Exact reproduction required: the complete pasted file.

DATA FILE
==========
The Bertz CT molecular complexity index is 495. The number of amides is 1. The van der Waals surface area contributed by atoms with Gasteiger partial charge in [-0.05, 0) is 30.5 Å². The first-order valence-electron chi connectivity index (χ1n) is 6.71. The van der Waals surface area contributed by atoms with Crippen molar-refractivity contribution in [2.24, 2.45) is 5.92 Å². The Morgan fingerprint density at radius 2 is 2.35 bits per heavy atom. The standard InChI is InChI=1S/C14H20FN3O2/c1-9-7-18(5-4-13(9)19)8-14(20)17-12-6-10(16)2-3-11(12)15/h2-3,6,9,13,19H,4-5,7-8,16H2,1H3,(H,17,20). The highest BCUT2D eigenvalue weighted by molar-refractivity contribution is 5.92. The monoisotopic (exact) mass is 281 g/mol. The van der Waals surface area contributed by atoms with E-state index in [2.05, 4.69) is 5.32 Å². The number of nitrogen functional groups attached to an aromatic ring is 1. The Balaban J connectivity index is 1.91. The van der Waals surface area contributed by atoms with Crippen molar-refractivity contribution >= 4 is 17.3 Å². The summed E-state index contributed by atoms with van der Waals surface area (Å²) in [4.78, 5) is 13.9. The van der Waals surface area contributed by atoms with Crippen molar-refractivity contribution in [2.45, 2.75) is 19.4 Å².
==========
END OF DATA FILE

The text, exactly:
The Bertz CT molecular complexity index is 495. The number of amides is 1. The van der Waals surface area contributed by atoms with Gasteiger partial charge in [-0.05, 0) is 30.5 Å². The first-order valence-electron chi connectivity index (χ1n) is 6.71. The van der Waals surface area contributed by atoms with Crippen molar-refractivity contribution in [2.24, 2.45) is 5.92 Å². The Morgan fingerprint density at radius 2 is 2.35 bits per heavy atom. The standard InChI is InChI=1S/C14H20FN3O2/c1-9-7-18(5-4-13(9)19)8-14(20)17-12-6-10(16)2-3-11(12)15/h2-3,6,9,13,19H,4-5,7-8,16H2,1H3,(H,17,20). The highest BCUT2D eigenvalue weighted by molar-refractivity contribution is 5.92. The monoisotopic (exact) mass is 281 g/mol. The van der Waals surface area contributed by atoms with E-state index in [2.05, 4.69) is 5.32 Å². The number of nitrogen functional groups attached to an aromatic ring is 1. The Balaban J connectivity index is 1.91. The van der Waals surface area contributed by atoms with Crippen molar-refractivity contribution >= 4 is 17.3 Å². The summed E-state index contributed by atoms with van der Waals surface area (Å²) in [4.78, 5) is 13.9. The van der Waals surface area contributed by atoms with Crippen molar-refractivity contribution in [2.45, 2.75) is 19.4 Å².